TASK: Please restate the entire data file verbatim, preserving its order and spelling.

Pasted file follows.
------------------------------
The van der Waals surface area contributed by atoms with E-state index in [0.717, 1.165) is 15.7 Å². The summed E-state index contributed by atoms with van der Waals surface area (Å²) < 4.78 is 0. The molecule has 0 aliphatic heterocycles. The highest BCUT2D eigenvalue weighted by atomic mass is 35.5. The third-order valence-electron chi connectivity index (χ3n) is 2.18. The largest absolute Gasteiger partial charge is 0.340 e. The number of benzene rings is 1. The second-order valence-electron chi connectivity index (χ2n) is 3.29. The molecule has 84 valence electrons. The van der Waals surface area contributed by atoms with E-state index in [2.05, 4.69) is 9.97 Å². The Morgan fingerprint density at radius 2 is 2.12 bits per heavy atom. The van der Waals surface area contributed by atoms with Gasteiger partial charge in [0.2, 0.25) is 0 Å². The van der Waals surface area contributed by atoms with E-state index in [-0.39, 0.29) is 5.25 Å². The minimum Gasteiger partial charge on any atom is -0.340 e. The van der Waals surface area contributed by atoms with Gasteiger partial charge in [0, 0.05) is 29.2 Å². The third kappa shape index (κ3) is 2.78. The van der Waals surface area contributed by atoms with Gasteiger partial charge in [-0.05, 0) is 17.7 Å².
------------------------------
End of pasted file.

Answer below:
The van der Waals surface area contributed by atoms with E-state index in [0.717, 1.165) is 15.7 Å². The summed E-state index contributed by atoms with van der Waals surface area (Å²) < 4.78 is 0. The molecule has 0 aliphatic heterocycles. The highest BCUT2D eigenvalue weighted by atomic mass is 35.5. The third-order valence-electron chi connectivity index (χ3n) is 2.18. The largest absolute Gasteiger partial charge is 0.340 e. The number of benzene rings is 1. The second-order valence-electron chi connectivity index (χ2n) is 3.29. The molecule has 84 valence electrons. The van der Waals surface area contributed by atoms with E-state index in [2.05, 4.69) is 9.97 Å². The Morgan fingerprint density at radius 2 is 2.12 bits per heavy atom. The van der Waals surface area contributed by atoms with Gasteiger partial charge in [0.2, 0.25) is 0 Å². The van der Waals surface area contributed by atoms with E-state index in [-0.39, 0.29) is 5.25 Å². The minimum Gasteiger partial charge on any atom is -0.340 e. The van der Waals surface area contributed by atoms with Gasteiger partial charge in [0, 0.05) is 29.2 Å². The third kappa shape index (κ3) is 2.78. The van der Waals surface area contributed by atoms with Gasteiger partial charge in [-0.05, 0) is 17.7 Å².